Game Design, Programming and running a one-man games business…

Virgins Letters to thieves


has got a lot of thieves up in arms. here is a typical comment on the BBC website:

“I think it is just stupid because people cant be bothered 2 buy every cd with there favourite song on because people might not like all the songs they sing”


Don’t buy it then. Don’t think you are still entitled to have it. Do these people ever pay in restaurants? Or do they only pay for the chips they ate, not the few they left because they were a bit too crispy?

I’m sick of thieves trying to rationalise their actions. this attitude is so widespread now, that I am wondering about what other programming work I could do for a living, after the next game is done. I just don’t see the point of working so hard to make stuff people expect to take for free. it’s soul-destroying…

Cue someone tryinfg to re-define theft to make taking other peoples work for free seem ok…


13 thoughts on Virgins Letters to thieves

  1. “Cue someone tryinfg to re-define theft to make taking other peoples work for free seem ok…”

    It’s not OK, but you’re the one redefining terms here. It may be theft by some dubious colloquial definitions, but abusing the English language in such a way does tend to render perfectly good words meaningless in time.

  2. Fine, lets call it “copying someone else’s hard work, against their will, without compensating them in any way, whilst leeching off the honesty of people who pay for it.”
    Thats a bit of a mouthful though.

  3. I’m sorry. I was called away to dinner and posted that before I made the actual point I had in mind.

    Basically, the language seems to be lacking a good word here. Theft is not accurate, and tends to sidetrack the discussion due to this. Piracy has been hijacked by the pirates, and isn’t taken seriously. As I see it, the only way something will actually be done about the issue, with changes to the law and so on, will be if there is a proper, non-romanticised, accurate term that doesn’t sound as weak and insignificant as “copyright infringement.”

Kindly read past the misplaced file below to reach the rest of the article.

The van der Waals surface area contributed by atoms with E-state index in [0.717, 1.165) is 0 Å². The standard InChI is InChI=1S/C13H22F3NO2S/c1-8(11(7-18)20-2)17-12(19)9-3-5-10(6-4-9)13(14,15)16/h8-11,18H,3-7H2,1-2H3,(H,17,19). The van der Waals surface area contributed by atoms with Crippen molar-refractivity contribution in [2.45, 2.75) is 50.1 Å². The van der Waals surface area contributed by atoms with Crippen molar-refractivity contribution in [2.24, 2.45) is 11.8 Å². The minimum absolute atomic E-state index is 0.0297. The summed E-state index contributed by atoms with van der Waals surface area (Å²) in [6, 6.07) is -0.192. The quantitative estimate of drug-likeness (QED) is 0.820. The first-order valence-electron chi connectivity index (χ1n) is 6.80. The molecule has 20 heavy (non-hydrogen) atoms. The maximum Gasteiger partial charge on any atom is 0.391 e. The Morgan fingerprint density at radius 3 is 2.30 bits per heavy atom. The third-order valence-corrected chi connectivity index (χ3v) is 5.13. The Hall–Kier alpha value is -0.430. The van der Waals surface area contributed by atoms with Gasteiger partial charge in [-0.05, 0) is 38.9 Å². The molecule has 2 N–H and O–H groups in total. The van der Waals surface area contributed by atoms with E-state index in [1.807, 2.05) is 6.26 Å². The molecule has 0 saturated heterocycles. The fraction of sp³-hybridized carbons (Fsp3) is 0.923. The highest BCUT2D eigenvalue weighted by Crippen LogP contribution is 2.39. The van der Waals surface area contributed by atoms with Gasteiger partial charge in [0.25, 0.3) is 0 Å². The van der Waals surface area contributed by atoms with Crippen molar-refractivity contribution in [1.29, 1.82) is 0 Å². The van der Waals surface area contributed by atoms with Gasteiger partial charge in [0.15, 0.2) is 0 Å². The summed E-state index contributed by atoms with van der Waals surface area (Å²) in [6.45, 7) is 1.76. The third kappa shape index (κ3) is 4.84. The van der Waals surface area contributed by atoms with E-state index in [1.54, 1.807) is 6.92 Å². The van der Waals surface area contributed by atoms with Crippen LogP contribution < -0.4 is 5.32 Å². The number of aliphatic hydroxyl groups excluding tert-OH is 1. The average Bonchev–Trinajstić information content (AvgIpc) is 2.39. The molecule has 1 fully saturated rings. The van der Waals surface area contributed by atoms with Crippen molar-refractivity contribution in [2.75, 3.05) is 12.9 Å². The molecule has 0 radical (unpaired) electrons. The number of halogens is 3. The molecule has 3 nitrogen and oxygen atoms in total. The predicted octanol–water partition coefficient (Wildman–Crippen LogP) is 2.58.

4. yes this is very true, but as it affects the producer in a similar way to theft, its probably the nearest word we have right now.

  5. Actually it *is* stupid. The point the English-challenged commenter was saying to the BBC news piece is absolutely right.

    If you like a song by a band, and are willing to pay for it, you have only a few options. 1) To buy a CD where the song you like is bundled with 12 others that you have no interest in buying, or 2) To buy a digital track that incorporates DRM protection which then limits your ability to listen to that song in the way you want to by requiring specialised hardware (ipod) or software (windows media player) to listen to it.

    I am not condoning copytheft (or whatever we want to call this) but there is surely no argument that the music industry’s business model is broken and needs an overhaul.

    The problem with this approach is that over the long term it will not work. You cannot scare people into not sharing music with lawsuits – there have been countless lawsuits in the past and there is no impact detectable on the amount of sharing that takes place.

    DRM doesn’t work either – if the tech is too weak, it will be bypassed and you will lose sales through copying, and if the tech is too strong, you once again limit your audience to only those who have the correct platfrom, and lose sales anyway.

    There is no question in my mind that people should be paid for their efforts – particularly people whose efforts are creative and enhance our culture. But none of this action is to protect the income of the artist, it is to protect the income of the distribution chain.

    Another way to look at this is to turn it around. What if music distribution for money becomes a totally unviable proposition? What happens next?

    The first thing that would happen is we would see an end to those Idol type shows – there would be no money in the follow up contract. We would see 90% of the crap music that is hyped out there disappear. No more manufactured bands. The unit-shift mentality of the music industry would have to go.

    This means that people with actual talent that are able to perform their songs would have far less competition.

  6. I agree with Paul. Sales are trying to be generated using outdated methods. People just need to be more creative about how they use their property and stop going on about how there’s no money to be made in games. Blizzard make over a billion a year on one game alone. They’re not making money from people buying their game, they’re making money from people playing their game. There just needs to be more creativity and adjustment towards the type of world we live in now.